The implication is ‘I have to fix my psychology’. 

Sometimes this is true – there is a limiting belief that needs to reframing. I have found that most times, however, the solution is far simpler. By that I mean the trader fails to describe precisely:

  • The conditions that will trigger the trade.  And,
  • The conditions that will keep the trader in the trade.

Last week, I set Figure 1 as part of UIII’s preparation for the week.

Here’s the context to the assignment. UIII FX traders are asked to sell the weak currencies and buy the strong ones. Why? Because such pairs produce the biggest bang for the investment dollar. I have found two configurations produce the best results:

  1. At the start of a trending move – the corollary: when congestion has likely ended; and
  2. At the start of a parabolic move.

UIII’s who replied to the assignment took the for either:

  • The attached reply or
  • The AUDUSD is in congestion and accordingly, will look elsewhere for a strong or weak pair.

What do you think? I’ll post my assessment tomorrow.

2016-08-22 CSM AUDUSD

FIGURE 1 AUD CSM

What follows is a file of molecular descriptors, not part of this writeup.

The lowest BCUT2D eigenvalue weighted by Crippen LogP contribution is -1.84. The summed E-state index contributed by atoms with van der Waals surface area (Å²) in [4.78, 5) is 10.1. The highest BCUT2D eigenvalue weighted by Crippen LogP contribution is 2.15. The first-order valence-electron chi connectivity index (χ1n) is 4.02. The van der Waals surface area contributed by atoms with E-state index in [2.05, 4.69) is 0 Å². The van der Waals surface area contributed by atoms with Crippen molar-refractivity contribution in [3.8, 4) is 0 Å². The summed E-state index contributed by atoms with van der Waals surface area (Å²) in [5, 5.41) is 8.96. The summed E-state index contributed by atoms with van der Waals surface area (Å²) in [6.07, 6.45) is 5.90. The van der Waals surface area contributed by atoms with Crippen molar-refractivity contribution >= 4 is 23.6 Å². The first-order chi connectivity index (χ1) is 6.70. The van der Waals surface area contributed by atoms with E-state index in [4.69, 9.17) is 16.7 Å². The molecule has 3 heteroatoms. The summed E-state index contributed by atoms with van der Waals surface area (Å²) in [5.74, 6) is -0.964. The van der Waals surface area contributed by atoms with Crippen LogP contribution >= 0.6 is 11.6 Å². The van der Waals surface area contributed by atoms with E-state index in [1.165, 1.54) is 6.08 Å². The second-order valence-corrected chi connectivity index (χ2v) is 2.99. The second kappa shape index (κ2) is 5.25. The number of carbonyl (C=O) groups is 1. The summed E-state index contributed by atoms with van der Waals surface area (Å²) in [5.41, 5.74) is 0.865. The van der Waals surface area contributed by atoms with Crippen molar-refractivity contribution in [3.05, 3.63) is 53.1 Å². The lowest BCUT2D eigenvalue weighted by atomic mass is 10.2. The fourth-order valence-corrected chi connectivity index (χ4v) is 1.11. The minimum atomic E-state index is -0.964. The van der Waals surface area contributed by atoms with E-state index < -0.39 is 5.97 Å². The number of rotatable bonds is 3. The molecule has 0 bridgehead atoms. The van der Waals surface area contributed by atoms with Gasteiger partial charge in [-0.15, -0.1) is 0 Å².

2016-08-22_09-50-22 GB HW

FIGURE 2 Sample Work

Choice Commitment & Consistency

BarroMetrics Views: Choice Commitment & Consistency

We all want to move from non-profitable to profitable, from profitable to even more profitable. To do that we need to acquire the necessary knowledge and then transform that knowledge into a skill.

The problem with trading is that on a trade-by-trade basis, we produce random results. For this reason, newbies often confuse being lucky with being competent. “Hey, if just turned $10k into $100k, how can you tell me that I have just been lucky“?

As a result, most of the 90% who fail at trading don’t even try to acquire the necessary knowledge.

Those that do seek it are met with the challenge that many of the ‘educators’ promise ‘get rich schemes’ that have no chance of long-term success. The courses pander to our human insecurities promising ‘no loss’ trading, ‘instant success’ and so on.

As a result, many an aspiring new trader loses heart or his capital. He’s tried so many courses with little success! 

The remaining hardy bunch continue to pursue their dream They finally find a program (or coach), that their research shows, is genuine. The knowledge is there – all they have to do, to succeed, is learn it, apply it and internalise it.